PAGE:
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Workplace Safety: Fire Safety

Fire Prevention week is October 9-15th! Make sure your workplace is safe (whether it is your office or your home) and make sure you have a plan if a flame does catch. By staying vigilant, you can create a safe environment both at work and at home. Check out NFPA’s website for helpful educational resources about fire safety!

Educate yourself about the office

Ensure that you know where the stairway exits are. Additionally, it is helpful to know where the fire extinguishers are kept in your office space. If you cannot locate them, please ensure to check you’re your supervisor as to their location. These simple steps can result in a much safer and calmer response to an office fire emergency.

Create a plan for your home

Come up with a plan in the case that a fire catches in your home. Make sure that all members of the household are aware of safe exits and alternative ways to get out of the house if doors are unreachable. Know where your fire extinguishers are and be aware of what could easily catch flame in your home (appliances, candles, etc.).

Use this week to check in and make your workspace and home fire safety conscious places! Make sure those around you are aware of safety measures, and work together to make your spaces as safe as possible.

Keeping Your Workplace Safe: Heat Illness

One of the major work dangers is heat illness. Though more common in the summer months, it can be a problem throughout the year. Read on for a few tips on what to look out for and how to prevent heat illness.

Causes

The overarching cause of heat illness is unpreparedness. One must always be prepared for the conditions of their work environment. If working outside, it is important to always come prepared with sun protection and something to hydrate yourself with. If you are working inside in extremely hot conditions, you can fall ill if not dressed or hydrated properly. Oftentimes, heat illness strikes with heavy physical labor. Your body gives you signs when you need a break from the current conditions—do not ignore these signs! Not finding a way to cool down when your body is alerting you can bring no heat illness.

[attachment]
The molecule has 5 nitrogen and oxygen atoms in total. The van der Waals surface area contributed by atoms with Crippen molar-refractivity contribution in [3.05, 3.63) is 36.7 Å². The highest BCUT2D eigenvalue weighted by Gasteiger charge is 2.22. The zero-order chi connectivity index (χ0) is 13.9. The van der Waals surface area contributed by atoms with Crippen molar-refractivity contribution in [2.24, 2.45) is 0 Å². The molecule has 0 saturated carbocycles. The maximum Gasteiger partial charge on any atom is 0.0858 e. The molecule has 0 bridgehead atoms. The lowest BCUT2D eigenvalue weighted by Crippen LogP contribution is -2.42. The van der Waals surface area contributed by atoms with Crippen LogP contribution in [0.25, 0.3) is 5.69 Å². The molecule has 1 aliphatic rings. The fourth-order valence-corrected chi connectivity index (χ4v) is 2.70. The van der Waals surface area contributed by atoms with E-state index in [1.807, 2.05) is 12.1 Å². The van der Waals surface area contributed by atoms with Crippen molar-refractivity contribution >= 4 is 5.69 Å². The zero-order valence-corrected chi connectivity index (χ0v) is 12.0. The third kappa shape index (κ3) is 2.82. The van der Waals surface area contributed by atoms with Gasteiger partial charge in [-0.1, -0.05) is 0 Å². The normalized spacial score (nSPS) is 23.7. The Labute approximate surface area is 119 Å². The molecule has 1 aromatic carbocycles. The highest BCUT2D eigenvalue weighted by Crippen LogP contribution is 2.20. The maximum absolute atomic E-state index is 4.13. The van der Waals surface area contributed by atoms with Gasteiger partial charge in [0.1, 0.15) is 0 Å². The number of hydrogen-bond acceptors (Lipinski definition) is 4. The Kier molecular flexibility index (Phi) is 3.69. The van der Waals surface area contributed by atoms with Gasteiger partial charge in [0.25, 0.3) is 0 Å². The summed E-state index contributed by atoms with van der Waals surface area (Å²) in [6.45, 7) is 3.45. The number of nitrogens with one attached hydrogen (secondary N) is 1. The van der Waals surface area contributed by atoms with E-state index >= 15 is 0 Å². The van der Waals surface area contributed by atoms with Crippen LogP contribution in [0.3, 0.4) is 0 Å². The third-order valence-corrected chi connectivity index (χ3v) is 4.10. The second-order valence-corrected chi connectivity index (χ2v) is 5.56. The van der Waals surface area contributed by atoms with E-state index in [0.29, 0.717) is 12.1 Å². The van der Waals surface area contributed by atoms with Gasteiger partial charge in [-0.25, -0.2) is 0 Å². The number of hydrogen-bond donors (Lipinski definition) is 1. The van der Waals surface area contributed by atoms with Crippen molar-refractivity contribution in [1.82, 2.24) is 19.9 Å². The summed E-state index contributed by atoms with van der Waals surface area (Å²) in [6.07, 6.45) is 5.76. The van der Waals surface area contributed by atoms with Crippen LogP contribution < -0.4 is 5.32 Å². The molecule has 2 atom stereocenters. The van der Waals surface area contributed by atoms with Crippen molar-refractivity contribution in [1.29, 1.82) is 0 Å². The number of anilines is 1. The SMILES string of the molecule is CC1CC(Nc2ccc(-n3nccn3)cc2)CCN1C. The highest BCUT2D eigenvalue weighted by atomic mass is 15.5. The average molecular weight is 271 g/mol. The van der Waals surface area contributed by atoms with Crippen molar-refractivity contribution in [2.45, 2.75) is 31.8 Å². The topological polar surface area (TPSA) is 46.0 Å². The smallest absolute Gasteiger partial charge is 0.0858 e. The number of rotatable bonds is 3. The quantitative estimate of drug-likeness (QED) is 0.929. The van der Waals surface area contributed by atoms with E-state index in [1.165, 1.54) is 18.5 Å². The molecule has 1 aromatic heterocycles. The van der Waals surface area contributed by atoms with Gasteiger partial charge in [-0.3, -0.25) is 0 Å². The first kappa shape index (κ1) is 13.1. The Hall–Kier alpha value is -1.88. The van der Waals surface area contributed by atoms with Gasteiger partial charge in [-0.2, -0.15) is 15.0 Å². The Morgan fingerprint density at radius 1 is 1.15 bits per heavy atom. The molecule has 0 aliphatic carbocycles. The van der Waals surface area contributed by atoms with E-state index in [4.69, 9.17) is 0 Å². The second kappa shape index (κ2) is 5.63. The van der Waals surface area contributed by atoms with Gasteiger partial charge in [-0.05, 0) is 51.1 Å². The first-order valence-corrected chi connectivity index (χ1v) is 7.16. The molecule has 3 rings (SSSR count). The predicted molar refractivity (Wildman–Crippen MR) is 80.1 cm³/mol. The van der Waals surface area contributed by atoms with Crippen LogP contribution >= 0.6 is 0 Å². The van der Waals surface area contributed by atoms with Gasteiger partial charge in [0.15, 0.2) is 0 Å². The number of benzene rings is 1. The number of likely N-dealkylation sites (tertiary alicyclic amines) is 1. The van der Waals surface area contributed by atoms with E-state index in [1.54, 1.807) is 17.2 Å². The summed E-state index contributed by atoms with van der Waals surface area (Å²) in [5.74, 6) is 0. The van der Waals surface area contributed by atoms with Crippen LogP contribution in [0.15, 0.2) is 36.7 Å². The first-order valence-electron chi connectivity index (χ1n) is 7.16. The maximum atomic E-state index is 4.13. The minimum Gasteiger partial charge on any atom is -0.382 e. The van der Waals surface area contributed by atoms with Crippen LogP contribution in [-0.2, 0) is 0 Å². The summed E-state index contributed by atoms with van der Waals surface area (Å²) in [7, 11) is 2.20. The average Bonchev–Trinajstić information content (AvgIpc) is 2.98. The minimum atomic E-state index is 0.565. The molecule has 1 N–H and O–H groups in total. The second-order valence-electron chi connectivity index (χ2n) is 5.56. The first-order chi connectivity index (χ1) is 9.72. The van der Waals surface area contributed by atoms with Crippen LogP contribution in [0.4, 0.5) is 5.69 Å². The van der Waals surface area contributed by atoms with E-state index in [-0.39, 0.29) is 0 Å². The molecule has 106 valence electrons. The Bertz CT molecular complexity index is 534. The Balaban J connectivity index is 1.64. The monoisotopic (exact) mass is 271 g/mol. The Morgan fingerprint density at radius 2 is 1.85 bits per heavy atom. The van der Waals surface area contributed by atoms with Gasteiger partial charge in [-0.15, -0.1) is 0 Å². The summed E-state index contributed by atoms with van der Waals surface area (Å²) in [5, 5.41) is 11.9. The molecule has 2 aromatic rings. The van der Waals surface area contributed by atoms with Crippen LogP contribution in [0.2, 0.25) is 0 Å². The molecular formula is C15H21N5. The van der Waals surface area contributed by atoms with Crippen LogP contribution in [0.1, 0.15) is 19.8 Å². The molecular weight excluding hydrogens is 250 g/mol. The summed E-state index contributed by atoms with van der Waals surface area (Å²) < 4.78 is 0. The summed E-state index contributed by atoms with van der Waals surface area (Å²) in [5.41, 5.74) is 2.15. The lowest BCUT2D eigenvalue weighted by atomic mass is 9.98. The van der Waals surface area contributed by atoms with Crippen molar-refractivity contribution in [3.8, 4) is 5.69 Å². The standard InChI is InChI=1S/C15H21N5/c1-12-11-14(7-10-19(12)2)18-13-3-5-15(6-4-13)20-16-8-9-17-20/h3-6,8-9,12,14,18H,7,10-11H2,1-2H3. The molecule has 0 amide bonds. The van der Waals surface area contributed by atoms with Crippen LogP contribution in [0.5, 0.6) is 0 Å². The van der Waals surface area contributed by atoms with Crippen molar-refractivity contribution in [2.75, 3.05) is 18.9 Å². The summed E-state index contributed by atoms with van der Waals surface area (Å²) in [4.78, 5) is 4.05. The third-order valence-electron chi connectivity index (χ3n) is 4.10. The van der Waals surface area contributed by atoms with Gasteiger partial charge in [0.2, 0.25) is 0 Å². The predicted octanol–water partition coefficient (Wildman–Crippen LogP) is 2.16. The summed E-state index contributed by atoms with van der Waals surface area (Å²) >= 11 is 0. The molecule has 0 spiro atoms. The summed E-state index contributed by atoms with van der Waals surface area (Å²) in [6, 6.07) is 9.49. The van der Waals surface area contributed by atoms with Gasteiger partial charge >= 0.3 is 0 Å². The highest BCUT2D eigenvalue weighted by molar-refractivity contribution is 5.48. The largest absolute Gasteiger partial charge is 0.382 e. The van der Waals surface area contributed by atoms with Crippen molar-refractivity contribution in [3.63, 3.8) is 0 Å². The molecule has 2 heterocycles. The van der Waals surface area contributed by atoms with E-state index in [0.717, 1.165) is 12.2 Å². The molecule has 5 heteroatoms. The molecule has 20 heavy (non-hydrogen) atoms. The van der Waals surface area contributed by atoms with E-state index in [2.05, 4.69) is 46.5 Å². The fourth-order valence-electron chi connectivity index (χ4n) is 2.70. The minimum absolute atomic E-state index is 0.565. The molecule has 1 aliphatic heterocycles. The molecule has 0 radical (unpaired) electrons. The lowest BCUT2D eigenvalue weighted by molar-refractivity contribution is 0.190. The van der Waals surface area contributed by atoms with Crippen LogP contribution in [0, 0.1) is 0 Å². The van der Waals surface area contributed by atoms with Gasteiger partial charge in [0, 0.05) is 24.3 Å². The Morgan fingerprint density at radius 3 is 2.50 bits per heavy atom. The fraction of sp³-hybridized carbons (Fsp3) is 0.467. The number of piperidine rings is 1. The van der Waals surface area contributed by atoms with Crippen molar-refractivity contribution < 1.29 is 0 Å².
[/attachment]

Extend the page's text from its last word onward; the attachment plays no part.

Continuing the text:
Signs

There is a multitude of symptoms that can point to heat illness. Many experience a headache or nausea. They will feel weak or dizzy in addition to this. Someone experiencing heat illness will either sweat heavily or experience the opposite—hot, dry skin. Either way, their body temperature will be elevated, and they will experience thirst and decreased urine output. In more extreme situations, the individual could have slurred speech, seizures, loss of consciousness, and abnormal thinking/behavior.

Prevention

There are a plethora of ways to prevent heat illness. Some key ways are hydration, sun protection, and listening to your body. Wear breathable clothing and a hat to protect yourself from direct sunlight. Keep hydrated with cool water, even if you do not feel thirsty. Check on your coworkers and make sure you are taking breaks in the shade when possible. If starting a new job, make sure you are acclimated to the environment before you go in headfirst. It takes time to acclimate to the heat and physical working conditions.

Watch out this summer! Protect yourself, look out for others, and when in doubt, take the safe route. Stay cool!